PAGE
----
WRITERS. If you want to convert your e-book into an audio book, check out the resources available through eBookIt!
Since 2010, eBookIt! has helped thousands of authors and publishers get their books converted to e-book format and distributed to all the major e-book retailers (such as Amazon.com, Barnesandnoble.com, Apple iBookstore, Kobo, Sony Readerstore, Ingram Digital, and Google eBookstore).
Now, eBookIt! is helping authors further expand their audiences by converting e-books into audio books.
Offering audio books enables you to share the information in your book with people with visual impairments and those who like listening to audio books while driving, working out, walking the dog, or doing other activities.
On the eBookIt! blog, company founder Bo Bennett notes that audio books have become increasingly popular, particularly with the proliferation of iPhones and other mobile devices: “We all have different learning styles, and we all differ in how we like to spend our downtime. Some of us read, some of us watch, and some of us listen.”
For $119, eBookIt! can use your converted e-book file to create an MP3 audio file with a computer-generated voice. You can choose to have your books read by a human-sounding American male voice (Paul), an American female voice (Julie), or a British female voice (Brigitte). (You can hear what Paul, Julie, and Brigitte sound like on the eBookIt website.)
“While I don’t think a computer-generated voice can replace a talented actor anytime soon, it is an ideal solution for the vast majority of authors who do want their books available in audio and can afford a $119 investment,” says Bennett.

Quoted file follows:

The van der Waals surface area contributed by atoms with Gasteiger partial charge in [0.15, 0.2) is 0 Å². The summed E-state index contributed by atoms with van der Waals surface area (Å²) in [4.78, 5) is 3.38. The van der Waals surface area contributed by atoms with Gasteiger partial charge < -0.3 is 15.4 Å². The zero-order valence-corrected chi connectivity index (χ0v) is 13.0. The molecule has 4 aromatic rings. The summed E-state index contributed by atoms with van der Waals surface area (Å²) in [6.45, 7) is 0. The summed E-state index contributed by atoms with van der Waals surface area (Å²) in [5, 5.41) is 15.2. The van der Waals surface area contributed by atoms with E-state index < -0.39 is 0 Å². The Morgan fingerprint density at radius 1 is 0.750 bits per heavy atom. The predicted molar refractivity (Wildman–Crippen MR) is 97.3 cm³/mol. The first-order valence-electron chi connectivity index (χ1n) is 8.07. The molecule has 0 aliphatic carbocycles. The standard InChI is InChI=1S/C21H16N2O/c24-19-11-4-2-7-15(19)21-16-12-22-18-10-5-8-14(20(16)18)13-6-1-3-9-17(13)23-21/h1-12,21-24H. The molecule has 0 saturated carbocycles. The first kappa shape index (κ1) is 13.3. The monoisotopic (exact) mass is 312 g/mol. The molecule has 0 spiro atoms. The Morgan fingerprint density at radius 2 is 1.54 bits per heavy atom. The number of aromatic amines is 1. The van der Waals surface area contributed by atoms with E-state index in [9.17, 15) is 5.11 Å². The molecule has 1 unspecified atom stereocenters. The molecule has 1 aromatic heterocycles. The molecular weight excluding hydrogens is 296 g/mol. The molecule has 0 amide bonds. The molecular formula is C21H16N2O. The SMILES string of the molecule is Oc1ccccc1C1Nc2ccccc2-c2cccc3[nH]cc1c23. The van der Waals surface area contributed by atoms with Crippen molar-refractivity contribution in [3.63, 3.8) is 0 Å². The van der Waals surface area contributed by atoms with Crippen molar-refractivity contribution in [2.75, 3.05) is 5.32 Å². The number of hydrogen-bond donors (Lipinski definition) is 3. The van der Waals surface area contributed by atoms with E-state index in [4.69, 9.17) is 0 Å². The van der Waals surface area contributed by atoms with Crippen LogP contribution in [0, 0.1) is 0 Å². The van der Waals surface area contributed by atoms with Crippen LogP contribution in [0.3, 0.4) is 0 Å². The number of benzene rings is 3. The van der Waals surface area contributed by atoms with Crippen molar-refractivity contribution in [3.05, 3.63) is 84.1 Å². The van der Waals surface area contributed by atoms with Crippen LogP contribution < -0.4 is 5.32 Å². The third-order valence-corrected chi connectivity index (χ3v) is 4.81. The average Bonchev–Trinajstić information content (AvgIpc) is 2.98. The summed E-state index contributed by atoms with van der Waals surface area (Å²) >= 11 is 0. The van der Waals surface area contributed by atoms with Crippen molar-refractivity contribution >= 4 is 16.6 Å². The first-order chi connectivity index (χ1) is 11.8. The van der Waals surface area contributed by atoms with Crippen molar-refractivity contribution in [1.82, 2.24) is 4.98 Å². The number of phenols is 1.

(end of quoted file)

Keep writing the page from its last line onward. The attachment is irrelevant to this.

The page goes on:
If you choose to distribute the MP3 file on your own website, you can keep 100% of the proceeds.
The eBookIt! website also explains options for human-narrated audio-book creation as well as distribution through iTunes, Amazon.com, and Amazon’s audio-book distributor Audible.com.
For example, if you want to try creating your own audio book file, the eBookIt! blog includes instructions on how to go about it. With the right technology, you don’t have to spend thousand dollars on talent, studio time, and editing. If you have a pleasant-sounding voice, a decent microphone, and free or low-cost software (such as Audacity or Apple’s GarageBand) you can create a reasonably high-quality audio book. Just be prepared to spend some time doing it.
“Even if you are really good at reading, and make very few mistakes, expect to spend about one hour per every 10 minutes of finished audio. This includes proofing, editing, and saving,” writes Bennett in a blog post. He says it took about 38 hours to make an audio book that has a running time of 8 hours.